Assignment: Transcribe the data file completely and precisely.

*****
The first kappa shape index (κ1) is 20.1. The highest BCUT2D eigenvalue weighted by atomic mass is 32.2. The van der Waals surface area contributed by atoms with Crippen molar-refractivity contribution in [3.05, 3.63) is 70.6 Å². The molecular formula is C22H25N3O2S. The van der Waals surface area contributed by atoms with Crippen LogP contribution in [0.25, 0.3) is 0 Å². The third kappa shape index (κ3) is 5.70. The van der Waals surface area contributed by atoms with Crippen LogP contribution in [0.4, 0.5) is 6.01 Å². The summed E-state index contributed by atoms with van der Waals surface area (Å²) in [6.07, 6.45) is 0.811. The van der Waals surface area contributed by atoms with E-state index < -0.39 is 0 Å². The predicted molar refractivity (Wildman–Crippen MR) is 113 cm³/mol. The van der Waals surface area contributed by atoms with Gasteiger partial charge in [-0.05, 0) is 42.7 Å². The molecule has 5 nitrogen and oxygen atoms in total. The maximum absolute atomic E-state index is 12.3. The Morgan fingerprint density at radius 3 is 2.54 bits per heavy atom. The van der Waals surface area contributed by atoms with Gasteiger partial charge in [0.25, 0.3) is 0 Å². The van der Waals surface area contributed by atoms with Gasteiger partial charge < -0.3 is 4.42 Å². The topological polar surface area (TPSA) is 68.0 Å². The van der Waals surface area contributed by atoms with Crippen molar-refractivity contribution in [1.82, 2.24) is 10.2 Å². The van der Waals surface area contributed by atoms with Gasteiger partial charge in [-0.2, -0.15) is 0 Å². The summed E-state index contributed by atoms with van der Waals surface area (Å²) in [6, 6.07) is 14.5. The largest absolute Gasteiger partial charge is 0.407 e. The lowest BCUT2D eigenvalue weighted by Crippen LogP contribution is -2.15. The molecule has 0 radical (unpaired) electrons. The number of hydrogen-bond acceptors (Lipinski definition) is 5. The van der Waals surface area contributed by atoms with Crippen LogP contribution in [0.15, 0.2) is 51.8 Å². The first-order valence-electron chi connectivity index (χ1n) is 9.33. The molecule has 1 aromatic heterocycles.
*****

The first kappa shape index (κ1) is 20.1. The highest BCUT2D eigenvalue weighted by atomic mass is 32.2. The van der Waals surface area contributed by atoms with Crippen molar-refractivity contribution in [3.05, 3.63) is 70.6 Å². The molecular formula is C22H25N3O2S. The van der Waals surface area contributed by atoms with Crippen LogP contribution in [0.25, 0.3) is 0 Å². The third kappa shape index (κ3) is 5.70. The van der Waals surface area contributed by atoms with Crippen LogP contribution in [0.4, 0.5) is 6.01 Å². The summed E-state index contributed by atoms with van der Waals surface area (Å²) in [6.07, 6.45) is 0.811. The van der Waals surface area contributed by atoms with E-state index < -0.39 is 0 Å². The predicted molar refractivity (Wildman–Crippen MR) is 113 cm³/mol. The van der Waals surface area contributed by atoms with Gasteiger partial charge in [-0.05, 0) is 42.7 Å². The molecule has 5 nitrogen and oxygen atoms in total. The maximum absolute atomic E-state index is 12.3. The Morgan fingerprint density at radius 3 is 2.54 bits per heavy atom. The van der Waals surface area contributed by atoms with Gasteiger partial charge in [0.25, 0.3) is 0 Å². The van der Waals surface area contributed by atoms with Gasteiger partial charge < -0.3 is 4.42 Å². The topological polar surface area (TPSA) is 68.0 Å². The van der Waals surface area contributed by atoms with Crippen molar-refractivity contribution in [1.82, 2.24) is 10.2 Å². The van der Waals surface area contributed by atoms with Gasteiger partial charge in [-0.2, -0.15) is 0 Å². The summed E-state index contributed by atoms with van der Waals surface area (Å²) in [6, 6.07) is 14.5. The largest absolute Gasteiger partial charge is 0.407 e. The lowest BCUT2D eigenvalue weighted by Crippen LogP contribution is -2.15. The molecule has 0 radical (unpaired) electrons. The number of hydrogen-bond acceptors (Lipinski definition) is 5. The van der Waals surface area contributed by atoms with Crippen LogP contribution in [0.15, 0.2) is 51.8 Å². The first-order valence-electron chi connectivity index (χ1n) is 9.33. The molecule has 1 aromatic heterocycles.